Article X written by Alexander Gunn aka A Native of Badbea was printed in the Northern Ensign on 15 January 1880 – Part C
“There was a good inn here [Berriedale] at this time, occupied by John Dow, a good landlord, and a kind obliging neighbour. There was also the mail coach carrying Her Majesty's mail, and having Angus Mackay, with his scarlet cloak, a guard, the sound of whose horn, as he approached Berriedale from either direction, was familiar to the people of Berriedale.”
“The road leading to and from Berriedale is very steep, and is called "Berriedale Braes" and it took a very steady hand to guide the coach in such sudden turns as that right below the graveyard, and also at the smithy, where the least false step would cause destruction to both man and beast. Coming from the west, turning in at the end of the bridge is very dangerous. Here on one occasion the driver lost control of his horses, when the coach came into violent contact with the parapet, overturning the coach, and causing the death of the driver.”
“Angus Mackay was well known and much respected by the travelling public, and many a weary pedestrian did Angus carry gratis on the sly. When spoken to on the subject by his superiors, his reply was "that he could not pass an old man or a bonny lass without giving them a lift." Angus was very much respected, and universally regretted when he retired from public life. But the days of red coats and mail coaches are past and gone, and so is the inn at Berriedale, where many a traveller found good and comfortable entertainment and cheer. There is nothing stronger than a cup of tea or coffee now between Dunbeath and Helmsdale, a distance of sixteen miles, with a long and dreary road, on a stormy winter day.”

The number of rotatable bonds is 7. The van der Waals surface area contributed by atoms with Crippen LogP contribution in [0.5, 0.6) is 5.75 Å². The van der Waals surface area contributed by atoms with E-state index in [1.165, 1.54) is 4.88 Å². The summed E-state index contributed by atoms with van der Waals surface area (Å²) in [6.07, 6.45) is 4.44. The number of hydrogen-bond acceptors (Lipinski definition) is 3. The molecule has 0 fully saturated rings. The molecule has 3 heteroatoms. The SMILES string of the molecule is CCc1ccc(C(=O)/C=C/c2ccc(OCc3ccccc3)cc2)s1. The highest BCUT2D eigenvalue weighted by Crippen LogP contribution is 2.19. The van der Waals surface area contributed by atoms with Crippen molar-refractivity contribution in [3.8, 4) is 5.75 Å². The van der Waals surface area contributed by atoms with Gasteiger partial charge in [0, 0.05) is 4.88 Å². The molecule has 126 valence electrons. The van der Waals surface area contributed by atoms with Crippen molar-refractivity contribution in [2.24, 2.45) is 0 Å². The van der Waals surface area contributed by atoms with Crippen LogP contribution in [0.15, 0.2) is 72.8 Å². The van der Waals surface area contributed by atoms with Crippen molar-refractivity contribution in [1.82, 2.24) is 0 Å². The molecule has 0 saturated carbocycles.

|The last mail coach leaving Thurso in 1873|
The first mail coach between Inverness and Thurso ran on 15 July 1819. Pulled by two horses, it left Inverness at 6am and was due into Thurso at 7.30am the next morning although it was often late.
|Berriedale in 1944|
Geograph photographer Jim Bain comments on the Berriedale Braes:
The A9 is one of only two roads into Caithness and the other way is much longer and single track for much of its length. The railway is an alternative but not much used. At Berriedale the A9 is forced to drop around 150 metres from the moor and climb back up again inside a distance of 2 km. This photo shows the hairpin bend on the north side of the Berriedale Braes and looks out to the southern side of the dale.
Whilst it is now much modified from the original layout especially down on the dale floor it is still a major obstacle for all heavily laden vehicles particularly coaches and heavy goods vehicles with a long steep drops to the dale floor to keep everybody alert. Note the emergency gravel traps on the southern side. There are none on this side. Taken from the old cemetery.
The following extract gives an idea of the time John Dow was Innkeeper at Berriedale.
|John O Groat Journal January 29 1841 ||A mail coach stopping at a way-side inn.|